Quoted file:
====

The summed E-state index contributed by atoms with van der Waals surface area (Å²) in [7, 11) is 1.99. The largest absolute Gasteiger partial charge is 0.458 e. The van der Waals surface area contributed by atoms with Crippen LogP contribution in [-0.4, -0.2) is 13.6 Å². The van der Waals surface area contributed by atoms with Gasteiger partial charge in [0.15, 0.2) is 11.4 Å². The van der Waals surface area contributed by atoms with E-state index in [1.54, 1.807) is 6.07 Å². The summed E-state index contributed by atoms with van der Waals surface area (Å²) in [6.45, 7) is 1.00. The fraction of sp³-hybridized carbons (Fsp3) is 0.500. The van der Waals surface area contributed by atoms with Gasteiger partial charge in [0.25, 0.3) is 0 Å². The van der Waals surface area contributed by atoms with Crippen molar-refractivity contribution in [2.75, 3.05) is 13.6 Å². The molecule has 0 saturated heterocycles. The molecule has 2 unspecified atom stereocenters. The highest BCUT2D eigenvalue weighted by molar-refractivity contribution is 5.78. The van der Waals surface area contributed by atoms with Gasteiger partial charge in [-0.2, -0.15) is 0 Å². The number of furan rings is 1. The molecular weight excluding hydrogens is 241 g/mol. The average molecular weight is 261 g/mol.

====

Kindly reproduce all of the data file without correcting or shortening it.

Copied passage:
The summed E-state index contributed by atoms with van der Waals surface area (Å²) in [7, 11) is 1.99. The largest absolute Gasteiger partial charge is 0.458 e. The van der Waals surface area contributed by atoms with Crippen LogP contribution in [-0.4, -0.2) is 13.6 Å². The van der Waals surface area contributed by atoms with Gasteiger partial charge in [0.15, 0.2) is 11.4 Å². The van der Waals surface area contributed by atoms with E-state index in [1.54, 1.807) is 6.07 Å². The summed E-state index contributed by atoms with van der Waals surface area (Å²) in [6.45, 7) is 1.00. The fraction of sp³-hybridized carbons (Fsp3) is 0.500. The van der Waals surface area contributed by atoms with Gasteiger partial charge in [0.25, 0.3) is 0 Å². The van der Waals surface area contributed by atoms with Crippen molar-refractivity contribution in [2.75, 3.05) is 13.6 Å². The molecule has 0 saturated heterocycles. The molecule has 2 unspecified atom stereocenters. The highest BCUT2D eigenvalue weighted by molar-refractivity contribution is 5.78. The van der Waals surface area contributed by atoms with Gasteiger partial charge in [-0.2, -0.15) is 0 Å². The number of furan rings is 1. The molecular weight excluding hydrogens is 241 g/mol. The average molecular weight is 261 g/mol.